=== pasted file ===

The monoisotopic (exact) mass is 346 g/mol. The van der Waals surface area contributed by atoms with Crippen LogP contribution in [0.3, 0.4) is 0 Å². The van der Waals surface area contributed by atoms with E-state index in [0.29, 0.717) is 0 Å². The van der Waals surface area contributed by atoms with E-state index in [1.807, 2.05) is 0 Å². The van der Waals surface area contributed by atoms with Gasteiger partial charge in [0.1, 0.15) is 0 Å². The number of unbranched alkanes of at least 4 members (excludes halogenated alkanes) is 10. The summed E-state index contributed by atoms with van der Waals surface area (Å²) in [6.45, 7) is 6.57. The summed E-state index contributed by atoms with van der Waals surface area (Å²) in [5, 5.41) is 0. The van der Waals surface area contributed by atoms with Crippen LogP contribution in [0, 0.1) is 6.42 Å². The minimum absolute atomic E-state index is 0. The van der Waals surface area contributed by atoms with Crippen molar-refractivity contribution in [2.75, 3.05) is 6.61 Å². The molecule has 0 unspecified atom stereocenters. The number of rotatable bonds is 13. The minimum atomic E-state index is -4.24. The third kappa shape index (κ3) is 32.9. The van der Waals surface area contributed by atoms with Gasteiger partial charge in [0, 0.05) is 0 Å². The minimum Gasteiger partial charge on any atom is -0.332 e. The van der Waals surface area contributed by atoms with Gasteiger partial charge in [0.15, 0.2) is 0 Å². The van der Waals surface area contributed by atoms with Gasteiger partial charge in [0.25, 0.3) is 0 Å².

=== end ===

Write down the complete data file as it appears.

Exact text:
The monoisotopic (exact) mass is 346 g/mol. The van der Waals surface area contributed by atoms with Crippen LogP contribution in [0.3, 0.4) is 0 Å². The van der Waals surface area contributed by atoms with E-state index in [0.29, 0.717) is 0 Å². The van der Waals surface area contributed by atoms with E-state index in [1.807, 2.05) is 0 Å². The van der Waals surface area contributed by atoms with Gasteiger partial charge in [0.1, 0.15) is 0 Å². The number of unbranched alkanes of at least 4 members (excludes halogenated alkanes) is 10. The summed E-state index contributed by atoms with van der Waals surface area (Å²) in [6.45, 7) is 6.57. The summed E-state index contributed by atoms with van der Waals surface area (Å²) in [5, 5.41) is 0. The van der Waals surface area contributed by atoms with Crippen LogP contribution in [0, 0.1) is 6.42 Å². The minimum absolute atomic E-state index is 0. The van der Waals surface area contributed by atoms with Crippen molar-refractivity contribution in [2.75, 3.05) is 6.61 Å². The molecule has 0 unspecified atom stereocenters. The number of rotatable bonds is 13. The minimum atomic E-state index is -4.24. The third kappa shape index (κ3) is 32.9. The van der Waals surface area contributed by atoms with Gasteiger partial charge in [0, 0.05) is 0 Å². The minimum Gasteiger partial charge on any atom is -0.332 e. The van der Waals surface area contributed by atoms with Gasteiger partial charge in [0.15, 0.2) is 0 Å². The van der Waals surface area contributed by atoms with Gasteiger partial charge in [0.25, 0.3) is 0 Å².